Residential mobility during childhood and adolescence is associated with the increased risk for psychotic disorders in early adulthood, according to study data published in JAMA Psychiatry.
Researchers abstracted data on Swedish-born individuals from the Total Population Register of Sweden. Study participants were followed-up from age 16 until a first diagnosis of a nonaffective psychotic disorder, emigration, death, or the end of 2011. National register linkage provided data on the number of residential moves experienced by participants between 4 age intervals: 0 to 6, 7 to 15, 16 to 19, and 20 or older. Researchers also assessed covariate exposures and sociodemographic variables, including gender, parental migration status, and parental history of severe mental illness, including nonaffective psychosis.
The prospective cohort included 1,440,383 participants, of whom 4537 (0.31%) had nonaffective psychotic disorder. Patients with psychotic disorder had a median age at diagnosis of 20.9. Individuals with nonaffective psychosis were more likely to be men and to come from a lower income quintile (both P <.001). Nonaffective psychosis was also associated with a foreign background, parental history of severe mental illness, death of a parent before age 15, and lower educational attainment (all P <.001). Before age 20, individuals with nonaffective psychosis were more likely to have moved at least once and moved a longer cumulative distance than control participants (P <.001). A dose-response relationship was observed between number of moves and the risk for psychosis; patients who had moved residences 1, 2, 3, or 4 or more times had hazard ratios [HR] of 1.13, 1.47, 1.46, and 1.83, respectively, for nonaffective psychosis (P <.001). Residential disruption between age 16 to 19 was associated with the highest risk for psychosis (adjusted HR, 1.99; 95% CI, 1.30-3.05) compared with patients who had never moved. During adulthood, 1 move was not associated with the risk for psychosis, but 4 or more changes in residence significantly increased the risk for psychosis (adjusted HR, 1.82; 95% CI, 1.51-2.20). Residential changes that disrupted social networks and necessitated school changes were also more strongly associated with the risk for psychosis.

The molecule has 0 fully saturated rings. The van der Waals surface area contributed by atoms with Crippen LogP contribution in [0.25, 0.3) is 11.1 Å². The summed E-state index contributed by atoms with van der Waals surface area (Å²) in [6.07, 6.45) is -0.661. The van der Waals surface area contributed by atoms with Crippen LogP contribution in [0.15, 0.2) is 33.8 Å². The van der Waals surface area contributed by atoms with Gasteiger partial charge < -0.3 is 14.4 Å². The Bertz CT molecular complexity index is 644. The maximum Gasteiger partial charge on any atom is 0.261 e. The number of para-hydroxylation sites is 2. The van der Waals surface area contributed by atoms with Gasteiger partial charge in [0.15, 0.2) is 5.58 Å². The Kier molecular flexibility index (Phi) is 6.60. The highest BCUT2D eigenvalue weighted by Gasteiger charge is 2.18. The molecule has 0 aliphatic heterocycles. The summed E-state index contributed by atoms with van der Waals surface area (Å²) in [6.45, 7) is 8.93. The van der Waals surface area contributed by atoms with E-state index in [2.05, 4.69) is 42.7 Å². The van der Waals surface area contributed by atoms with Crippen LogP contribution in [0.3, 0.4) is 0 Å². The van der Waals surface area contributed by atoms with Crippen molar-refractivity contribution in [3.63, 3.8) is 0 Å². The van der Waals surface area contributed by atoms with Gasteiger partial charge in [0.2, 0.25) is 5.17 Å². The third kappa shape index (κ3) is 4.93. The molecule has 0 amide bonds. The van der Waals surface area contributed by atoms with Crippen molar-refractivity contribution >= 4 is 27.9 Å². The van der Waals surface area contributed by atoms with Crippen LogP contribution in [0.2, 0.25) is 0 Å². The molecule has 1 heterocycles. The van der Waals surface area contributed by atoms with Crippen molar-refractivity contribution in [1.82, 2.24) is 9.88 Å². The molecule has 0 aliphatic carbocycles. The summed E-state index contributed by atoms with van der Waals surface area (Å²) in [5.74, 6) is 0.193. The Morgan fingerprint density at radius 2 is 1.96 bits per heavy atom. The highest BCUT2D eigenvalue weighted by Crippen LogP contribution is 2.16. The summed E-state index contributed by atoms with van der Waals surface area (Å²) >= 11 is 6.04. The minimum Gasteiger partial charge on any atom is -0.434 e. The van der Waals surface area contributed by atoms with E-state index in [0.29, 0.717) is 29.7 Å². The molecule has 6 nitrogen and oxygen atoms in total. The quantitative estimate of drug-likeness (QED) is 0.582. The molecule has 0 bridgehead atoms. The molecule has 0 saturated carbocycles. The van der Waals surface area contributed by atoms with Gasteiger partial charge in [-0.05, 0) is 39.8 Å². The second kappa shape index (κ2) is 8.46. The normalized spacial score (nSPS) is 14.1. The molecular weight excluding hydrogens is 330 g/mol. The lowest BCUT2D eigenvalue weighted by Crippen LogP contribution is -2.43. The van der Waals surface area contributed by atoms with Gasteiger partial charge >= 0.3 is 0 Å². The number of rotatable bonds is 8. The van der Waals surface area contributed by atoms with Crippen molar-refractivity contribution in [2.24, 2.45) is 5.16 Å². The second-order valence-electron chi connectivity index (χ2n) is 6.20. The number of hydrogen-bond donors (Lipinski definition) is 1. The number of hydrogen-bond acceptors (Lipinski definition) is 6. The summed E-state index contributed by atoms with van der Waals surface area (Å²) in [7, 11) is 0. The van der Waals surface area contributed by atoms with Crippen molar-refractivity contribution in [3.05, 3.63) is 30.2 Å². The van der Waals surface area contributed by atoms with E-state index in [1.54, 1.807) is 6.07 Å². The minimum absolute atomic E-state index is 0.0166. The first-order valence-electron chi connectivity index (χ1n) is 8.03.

These data suggest that residential mobility may have a profound effect on the mental well-being of children and adolescents. Thus, leveraging support for young patients with residential disruption may be crucial in mediating the risk for psychosis in early adulthood.
Price C, Dalman C, Zammit S, Kirkbride JB. Association of residential mobility over the life course with nonaffective psychosis in 1.4 million young people in Sweden [published online August 22, 2018]. JAMA Psychiatry. doi:10.1001/jamapsychiatry.2018.2233